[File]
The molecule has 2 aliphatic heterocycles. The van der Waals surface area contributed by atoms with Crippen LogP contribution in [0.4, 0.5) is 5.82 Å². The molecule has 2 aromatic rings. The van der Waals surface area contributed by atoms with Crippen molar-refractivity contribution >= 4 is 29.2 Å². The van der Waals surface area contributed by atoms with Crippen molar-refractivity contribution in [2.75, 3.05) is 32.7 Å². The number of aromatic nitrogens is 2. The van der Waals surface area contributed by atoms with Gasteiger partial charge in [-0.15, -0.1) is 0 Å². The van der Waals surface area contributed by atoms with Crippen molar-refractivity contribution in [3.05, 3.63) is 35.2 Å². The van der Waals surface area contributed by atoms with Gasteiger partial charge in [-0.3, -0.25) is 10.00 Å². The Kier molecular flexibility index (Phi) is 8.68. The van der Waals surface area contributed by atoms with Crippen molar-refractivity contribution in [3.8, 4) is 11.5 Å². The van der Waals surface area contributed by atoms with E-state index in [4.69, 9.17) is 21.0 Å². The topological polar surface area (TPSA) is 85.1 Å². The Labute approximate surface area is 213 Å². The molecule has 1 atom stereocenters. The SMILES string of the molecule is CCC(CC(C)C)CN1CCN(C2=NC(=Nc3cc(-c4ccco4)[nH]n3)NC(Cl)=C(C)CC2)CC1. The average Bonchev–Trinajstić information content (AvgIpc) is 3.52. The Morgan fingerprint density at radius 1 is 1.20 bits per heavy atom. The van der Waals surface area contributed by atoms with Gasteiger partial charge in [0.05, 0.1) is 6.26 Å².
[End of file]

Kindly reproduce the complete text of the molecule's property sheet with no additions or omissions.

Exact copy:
The molecule has 2 aliphatic heterocycles. The van der Waals surface area contributed by atoms with Crippen LogP contribution in [0.4, 0.5) is 5.82 Å². The molecule has 2 aromatic rings. The van der Waals surface area contributed by atoms with Crippen molar-refractivity contribution >= 4 is 29.2 Å². The van der Waals surface area contributed by atoms with Crippen molar-refractivity contribution in [2.75, 3.05) is 32.7 Å². The number of aromatic nitrogens is 2. The van der Waals surface area contributed by atoms with Gasteiger partial charge in [-0.15, -0.1) is 0 Å². The van der Waals surface area contributed by atoms with Crippen molar-refractivity contribution in [3.05, 3.63) is 35.2 Å². The van der Waals surface area contributed by atoms with Gasteiger partial charge in [-0.3, -0.25) is 10.00 Å². The Kier molecular flexibility index (Phi) is 8.68. The van der Waals surface area contributed by atoms with Crippen molar-refractivity contribution in [3.8, 4) is 11.5 Å². The van der Waals surface area contributed by atoms with E-state index in [4.69, 9.17) is 21.0 Å². The topological polar surface area (TPSA) is 85.1 Å². The Labute approximate surface area is 213 Å². The molecule has 1 atom stereocenters. The SMILES string of the molecule is CCC(CC(C)C)CN1CCN(C2=NC(=Nc3cc(-c4ccco4)[nH]n3)NC(Cl)=C(C)CC2)CC1. The average Bonchev–Trinajstić information content (AvgIpc) is 3.52. The Morgan fingerprint density at radius 1 is 1.20 bits per heavy atom. The van der Waals surface area contributed by atoms with Gasteiger partial charge in [0.05, 0.1) is 6.26 Å².